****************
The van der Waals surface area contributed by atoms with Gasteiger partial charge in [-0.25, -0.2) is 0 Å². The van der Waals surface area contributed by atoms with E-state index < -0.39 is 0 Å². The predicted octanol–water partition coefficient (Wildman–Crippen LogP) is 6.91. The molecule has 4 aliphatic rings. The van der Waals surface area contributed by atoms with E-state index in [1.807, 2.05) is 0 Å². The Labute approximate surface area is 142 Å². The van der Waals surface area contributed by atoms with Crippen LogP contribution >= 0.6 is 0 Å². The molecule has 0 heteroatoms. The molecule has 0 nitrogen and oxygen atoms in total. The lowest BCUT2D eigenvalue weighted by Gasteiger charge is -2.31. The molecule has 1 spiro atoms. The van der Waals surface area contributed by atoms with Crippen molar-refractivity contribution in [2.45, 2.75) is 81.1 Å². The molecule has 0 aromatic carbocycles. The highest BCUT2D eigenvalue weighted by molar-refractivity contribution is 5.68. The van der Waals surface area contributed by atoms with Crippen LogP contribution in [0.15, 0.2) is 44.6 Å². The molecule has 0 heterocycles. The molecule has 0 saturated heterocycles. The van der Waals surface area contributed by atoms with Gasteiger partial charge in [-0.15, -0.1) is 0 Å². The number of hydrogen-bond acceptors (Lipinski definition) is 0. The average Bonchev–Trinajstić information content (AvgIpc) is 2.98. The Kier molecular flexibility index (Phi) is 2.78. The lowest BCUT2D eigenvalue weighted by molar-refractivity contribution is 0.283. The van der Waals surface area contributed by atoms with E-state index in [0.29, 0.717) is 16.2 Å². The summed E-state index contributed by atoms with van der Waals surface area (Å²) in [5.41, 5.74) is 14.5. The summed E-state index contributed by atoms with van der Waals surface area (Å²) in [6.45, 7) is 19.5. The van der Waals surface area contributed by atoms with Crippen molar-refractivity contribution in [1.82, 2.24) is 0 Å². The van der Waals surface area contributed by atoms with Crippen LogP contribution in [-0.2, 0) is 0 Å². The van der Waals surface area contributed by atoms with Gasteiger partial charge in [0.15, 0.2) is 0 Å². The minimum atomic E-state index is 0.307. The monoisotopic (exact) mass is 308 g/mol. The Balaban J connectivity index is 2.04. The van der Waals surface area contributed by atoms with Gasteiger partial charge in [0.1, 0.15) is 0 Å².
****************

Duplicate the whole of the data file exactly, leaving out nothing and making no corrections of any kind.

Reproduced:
The van der Waals surface area contributed by atoms with Gasteiger partial charge in [-0.25, -0.2) is 0 Å². The van der Waals surface area contributed by atoms with E-state index < -0.39 is 0 Å². The predicted octanol–water partition coefficient (Wildman–Crippen LogP) is 6.91. The molecule has 4 aliphatic rings. The van der Waals surface area contributed by atoms with E-state index in [1.807, 2.05) is 0 Å². The Labute approximate surface area is 142 Å². The van der Waals surface area contributed by atoms with Crippen LogP contribution >= 0.6 is 0 Å². The molecule has 0 heteroatoms. The molecule has 0 nitrogen and oxygen atoms in total. The lowest BCUT2D eigenvalue weighted by Gasteiger charge is -2.31. The molecule has 1 spiro atoms. The van der Waals surface area contributed by atoms with Crippen molar-refractivity contribution in [2.45, 2.75) is 81.1 Å². The molecule has 0 aromatic carbocycles. The highest BCUT2D eigenvalue weighted by molar-refractivity contribution is 5.68. The van der Waals surface area contributed by atoms with Crippen LogP contribution in [0.15, 0.2) is 44.6 Å². The molecule has 0 heterocycles. The molecule has 0 saturated heterocycles. The van der Waals surface area contributed by atoms with Gasteiger partial charge in [-0.15, -0.1) is 0 Å². The number of hydrogen-bond acceptors (Lipinski definition) is 0. The average Bonchev–Trinajstić information content (AvgIpc) is 2.98. The Kier molecular flexibility index (Phi) is 2.78. The lowest BCUT2D eigenvalue weighted by molar-refractivity contribution is 0.283. The van der Waals surface area contributed by atoms with E-state index in [0.29, 0.717) is 16.2 Å². The summed E-state index contributed by atoms with van der Waals surface area (Å²) in [5.41, 5.74) is 14.5. The summed E-state index contributed by atoms with van der Waals surface area (Å²) in [6.45, 7) is 19.5. The van der Waals surface area contributed by atoms with Crippen molar-refractivity contribution in [1.82, 2.24) is 0 Å². The van der Waals surface area contributed by atoms with Crippen LogP contribution in [-0.2, 0) is 0 Å². The van der Waals surface area contributed by atoms with Gasteiger partial charge in [0.15, 0.2) is 0 Å². The minimum atomic E-state index is 0.307. The monoisotopic (exact) mass is 308 g/mol. The Balaban J connectivity index is 2.04. The van der Waals surface area contributed by atoms with Gasteiger partial charge in [0.1, 0.15) is 0 Å².